Monday September 24, 2018

CSE says Odd-even gains lost

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New Delhi: After the end of Delhi’s odd-even formula, capital is facing an increase in air pollution again, the Centre for Science and Environment said.

The gains of the 15 days long odd-even scheme have been lost, and pollution levels can worsen further unless the authorities act, it said in a statement.

“New analysis by the CSE shows air pollution is back with a vengeance. The first three working days after the completion of the odd-even scheme have seen the rapid worsening of air quality more than 57 percent jump in PM 2.5 levels on the first working day, and has stayed at severe levels,” it said further in the statement.

The Delhi government enforced the odd-even scheme to restrict traffic on the roads, with odd-numbered four wheelers allowed to ply on odd dates and even-numbered vehicles on even dates.

“This validates the importance of emergency action,” said Anumita Roy Chowdhury, executive director of CSE.

“The fortnight when the programme was implemented has clearly demonstrated that the peak pollution levels are lower than the normal smog peaks of the season despite adverse weather conditions.”

Experts say that during winter, pollutants in the air stay close to the ground and get trapped in the air.

Without an emergency action plan, the delayed winter can lead to rapid building up of pollution levels, CSE said.

“The odd-even scheme has proved that the city needs curbs on high traffic volume to pull down peaking of pollution, reduce congestion that further increase emissions.

“The Delhi government should expedite action for more systemic solutions,” it said.

Directives from the Supreme Court to control pollution in the National Capital Region (NCR) like the advancement of Euro VI emission standards, augmentation of public transport, notice on the closure of Badarpur power plant, and action on construction and road dust must be taken, CSE said.(IANS)

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This Exhibition Captures A City’s Colours During Monsoon

The West Bengal-born artist has participated in 16 international group art exhibitions.

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Artist Purnendu Mandal At Indian Habitat Centre.

With some of them almost a photographic reflection of daybreak after rain, artist Purnendu Mandal’s canvasses — currently on exhibition at Triveni Kala Sangam here — are a deluge of vivid warm colours that capture a city’s landscape after rain.

“It is almost like looking outside a window, but through a work of art,” Mandal told IANS.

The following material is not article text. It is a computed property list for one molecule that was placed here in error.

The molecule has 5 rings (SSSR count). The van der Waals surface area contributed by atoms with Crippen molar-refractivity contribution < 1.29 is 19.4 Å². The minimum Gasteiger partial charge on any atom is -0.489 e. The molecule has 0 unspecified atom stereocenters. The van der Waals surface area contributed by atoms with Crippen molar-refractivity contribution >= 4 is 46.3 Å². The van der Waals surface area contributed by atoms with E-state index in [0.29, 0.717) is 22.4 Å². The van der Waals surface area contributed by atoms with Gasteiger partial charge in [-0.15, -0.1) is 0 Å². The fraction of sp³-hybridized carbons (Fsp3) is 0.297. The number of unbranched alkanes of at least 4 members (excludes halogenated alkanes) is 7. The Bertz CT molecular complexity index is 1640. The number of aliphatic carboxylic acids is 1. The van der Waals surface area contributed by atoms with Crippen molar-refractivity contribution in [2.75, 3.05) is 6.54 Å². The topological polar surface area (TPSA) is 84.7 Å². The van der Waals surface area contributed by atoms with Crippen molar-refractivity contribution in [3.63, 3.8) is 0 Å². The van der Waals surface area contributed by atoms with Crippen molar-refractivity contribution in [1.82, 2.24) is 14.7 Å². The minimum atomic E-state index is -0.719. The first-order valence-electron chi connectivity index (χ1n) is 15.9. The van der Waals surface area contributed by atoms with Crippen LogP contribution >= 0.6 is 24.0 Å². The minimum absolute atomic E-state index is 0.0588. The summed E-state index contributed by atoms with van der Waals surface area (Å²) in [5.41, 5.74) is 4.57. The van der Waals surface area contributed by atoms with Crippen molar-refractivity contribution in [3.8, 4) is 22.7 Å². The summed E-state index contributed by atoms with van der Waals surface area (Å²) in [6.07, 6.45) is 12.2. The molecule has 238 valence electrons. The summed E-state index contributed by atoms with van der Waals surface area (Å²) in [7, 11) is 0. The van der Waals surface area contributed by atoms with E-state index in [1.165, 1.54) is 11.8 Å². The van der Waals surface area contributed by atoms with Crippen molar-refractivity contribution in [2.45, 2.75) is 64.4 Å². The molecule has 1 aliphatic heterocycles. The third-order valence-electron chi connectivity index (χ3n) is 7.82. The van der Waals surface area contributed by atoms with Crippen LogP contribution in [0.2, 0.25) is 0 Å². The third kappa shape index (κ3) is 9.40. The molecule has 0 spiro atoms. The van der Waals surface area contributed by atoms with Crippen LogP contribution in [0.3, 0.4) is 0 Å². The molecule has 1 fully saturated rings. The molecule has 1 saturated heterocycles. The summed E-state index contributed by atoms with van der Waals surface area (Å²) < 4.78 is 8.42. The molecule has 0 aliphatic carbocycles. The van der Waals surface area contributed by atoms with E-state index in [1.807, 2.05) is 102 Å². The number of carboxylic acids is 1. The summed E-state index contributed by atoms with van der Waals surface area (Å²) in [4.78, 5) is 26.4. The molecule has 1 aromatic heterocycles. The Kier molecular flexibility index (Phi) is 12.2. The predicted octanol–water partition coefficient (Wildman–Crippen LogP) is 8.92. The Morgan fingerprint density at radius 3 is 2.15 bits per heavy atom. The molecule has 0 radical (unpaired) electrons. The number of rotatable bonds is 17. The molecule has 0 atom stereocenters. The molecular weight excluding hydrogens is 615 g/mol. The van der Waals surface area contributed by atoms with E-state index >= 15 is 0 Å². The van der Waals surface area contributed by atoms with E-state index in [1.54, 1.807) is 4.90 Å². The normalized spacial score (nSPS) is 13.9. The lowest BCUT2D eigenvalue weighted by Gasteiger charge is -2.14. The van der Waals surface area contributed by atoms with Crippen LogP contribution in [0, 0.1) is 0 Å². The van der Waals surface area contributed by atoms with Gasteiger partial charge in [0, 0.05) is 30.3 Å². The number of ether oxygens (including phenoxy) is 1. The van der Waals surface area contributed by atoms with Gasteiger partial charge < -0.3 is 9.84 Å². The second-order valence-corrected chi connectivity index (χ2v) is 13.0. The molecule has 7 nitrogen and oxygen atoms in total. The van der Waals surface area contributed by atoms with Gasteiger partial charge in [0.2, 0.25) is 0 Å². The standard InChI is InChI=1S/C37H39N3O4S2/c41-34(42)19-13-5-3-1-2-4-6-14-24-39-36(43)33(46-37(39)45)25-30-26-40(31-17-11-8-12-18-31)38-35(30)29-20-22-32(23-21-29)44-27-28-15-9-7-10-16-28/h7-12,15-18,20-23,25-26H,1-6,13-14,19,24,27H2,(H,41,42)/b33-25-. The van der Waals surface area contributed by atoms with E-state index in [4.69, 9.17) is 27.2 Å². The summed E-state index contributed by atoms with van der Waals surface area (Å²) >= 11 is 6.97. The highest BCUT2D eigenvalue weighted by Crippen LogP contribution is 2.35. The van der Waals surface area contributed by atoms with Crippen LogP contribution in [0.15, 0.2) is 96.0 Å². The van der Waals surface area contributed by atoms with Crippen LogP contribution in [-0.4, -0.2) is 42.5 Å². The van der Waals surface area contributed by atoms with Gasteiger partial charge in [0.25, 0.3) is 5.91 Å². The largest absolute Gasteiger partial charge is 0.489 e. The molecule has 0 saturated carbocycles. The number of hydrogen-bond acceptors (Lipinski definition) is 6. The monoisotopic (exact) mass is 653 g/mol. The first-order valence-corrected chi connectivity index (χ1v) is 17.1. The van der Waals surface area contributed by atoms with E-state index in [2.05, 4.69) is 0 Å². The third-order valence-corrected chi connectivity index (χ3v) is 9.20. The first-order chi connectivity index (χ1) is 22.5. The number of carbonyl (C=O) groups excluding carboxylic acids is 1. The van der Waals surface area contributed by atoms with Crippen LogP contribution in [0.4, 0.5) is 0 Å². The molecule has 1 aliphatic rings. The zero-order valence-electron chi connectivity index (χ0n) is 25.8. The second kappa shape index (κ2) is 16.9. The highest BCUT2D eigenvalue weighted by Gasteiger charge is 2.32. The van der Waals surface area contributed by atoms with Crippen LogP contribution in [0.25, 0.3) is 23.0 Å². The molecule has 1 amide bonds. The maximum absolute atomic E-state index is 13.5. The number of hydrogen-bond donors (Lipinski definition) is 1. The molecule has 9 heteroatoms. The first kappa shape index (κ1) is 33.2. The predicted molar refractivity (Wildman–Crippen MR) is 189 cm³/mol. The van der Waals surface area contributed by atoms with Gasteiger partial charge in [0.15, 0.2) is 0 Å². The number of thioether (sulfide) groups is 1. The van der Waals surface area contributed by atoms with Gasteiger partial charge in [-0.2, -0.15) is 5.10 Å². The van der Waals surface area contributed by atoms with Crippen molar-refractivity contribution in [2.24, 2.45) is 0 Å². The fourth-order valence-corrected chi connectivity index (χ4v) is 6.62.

Mandal’s 15 acrylic- and oil-on-canvass artworks – collectively titled “Reflections 3” – document the subtleties of urban life during the rains — first light in a city, storms, rickshaw-pullers and bus drivers resuming activity after a rainy day, and building silhouettes reflecting in the water-filled puddles.

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Purnendu Mandal’s Work

Also included are visual effects of the monsoon like rain drops, fog, wet climate, reflections in water and shades of dampness.

To that extent, “Good Morning Kolkata” (2018), a painting of a tram on a damp Kolkata street, with old buildings and bundles of electric wires adding to the realistic depiction, reflects a day in the city as one would experience it.

For Mandal, it is about making his canvasses a literal window to the seasonal changes a city undergoes.

“I try to paint cities season-wise. This exhibition shows the beauty of a city after and during the monsoon,” Mandal told IANS.

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Purnendu Mandal’s Exhibition’s Invite. Available on his social media

Mandal’s impressionistic style revolves around cities and seasons and his rich repository of art has been exhibited around the world.

Also Read: Save Skin During Monsoon, Avoid Smokey Eyes

“Thus, the current exhibition has scenes from Varanasi ghats, and Kolkata’s and Mumbai’s urban life,” he added.

The West Bengal-born artist has participated in 16 international group art exhibitions in Indonesia, UK, USA, UAE, Thailand, Taiwan, Bangladesh and Nepal, in addition to showcasing his work at Indian galleries including Jehangir Art Gallery, Nehru Centre Art Gallery, Lalit Kala Akademi, AIFACS Gallery, Triveni Art Gallery, Chemould Art Gallery, and Chitra Kala Parishath. (IANS)

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